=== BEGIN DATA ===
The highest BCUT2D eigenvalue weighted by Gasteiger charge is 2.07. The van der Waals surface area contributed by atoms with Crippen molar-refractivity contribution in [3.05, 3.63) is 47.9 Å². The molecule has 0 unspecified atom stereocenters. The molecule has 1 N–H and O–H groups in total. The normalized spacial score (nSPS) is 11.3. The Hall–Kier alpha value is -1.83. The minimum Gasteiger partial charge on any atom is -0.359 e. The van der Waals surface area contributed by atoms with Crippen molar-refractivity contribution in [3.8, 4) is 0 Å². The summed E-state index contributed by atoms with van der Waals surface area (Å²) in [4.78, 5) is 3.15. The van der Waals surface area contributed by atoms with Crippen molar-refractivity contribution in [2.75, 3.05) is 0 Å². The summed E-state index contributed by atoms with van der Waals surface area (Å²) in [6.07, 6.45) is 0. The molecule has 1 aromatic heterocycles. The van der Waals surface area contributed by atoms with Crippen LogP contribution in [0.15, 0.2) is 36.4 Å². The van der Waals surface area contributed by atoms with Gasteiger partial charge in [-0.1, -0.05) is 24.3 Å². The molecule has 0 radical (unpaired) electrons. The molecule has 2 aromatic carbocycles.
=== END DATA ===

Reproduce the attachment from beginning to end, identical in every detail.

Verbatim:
The highest BCUT2D eigenvalue weighted by Gasteiger charge is 2.07. The van der Waals surface area contributed by atoms with Crippen molar-refractivity contribution in [3.05, 3.63) is 47.9 Å². The molecule has 0 unspecified atom stereocenters. The molecule has 1 N–H and O–H groups in total. The normalized spacial score (nSPS) is 11.3. The Hall–Kier alpha value is -1.83. The minimum Gasteiger partial charge on any atom is -0.359 e. The van der Waals surface area contributed by atoms with Crippen molar-refractivity contribution in [3.8, 4) is 0 Å². The summed E-state index contributed by atoms with van der Waals surface area (Å²) in [4.78, 5) is 3.15. The van der Waals surface area contributed by atoms with Crippen molar-refractivity contribution in [2.75, 3.05) is 0 Å². The summed E-state index contributed by atoms with van der Waals surface area (Å²) in [6.07, 6.45) is 0. The molecule has 1 aromatic heterocycles. The van der Waals surface area contributed by atoms with Crippen LogP contribution in [0.15, 0.2) is 36.4 Å². The van der Waals surface area contributed by atoms with Gasteiger partial charge in [-0.1, -0.05) is 24.3 Å². The molecule has 0 radical (unpaired) electrons. The molecule has 2 aromatic carbocycles.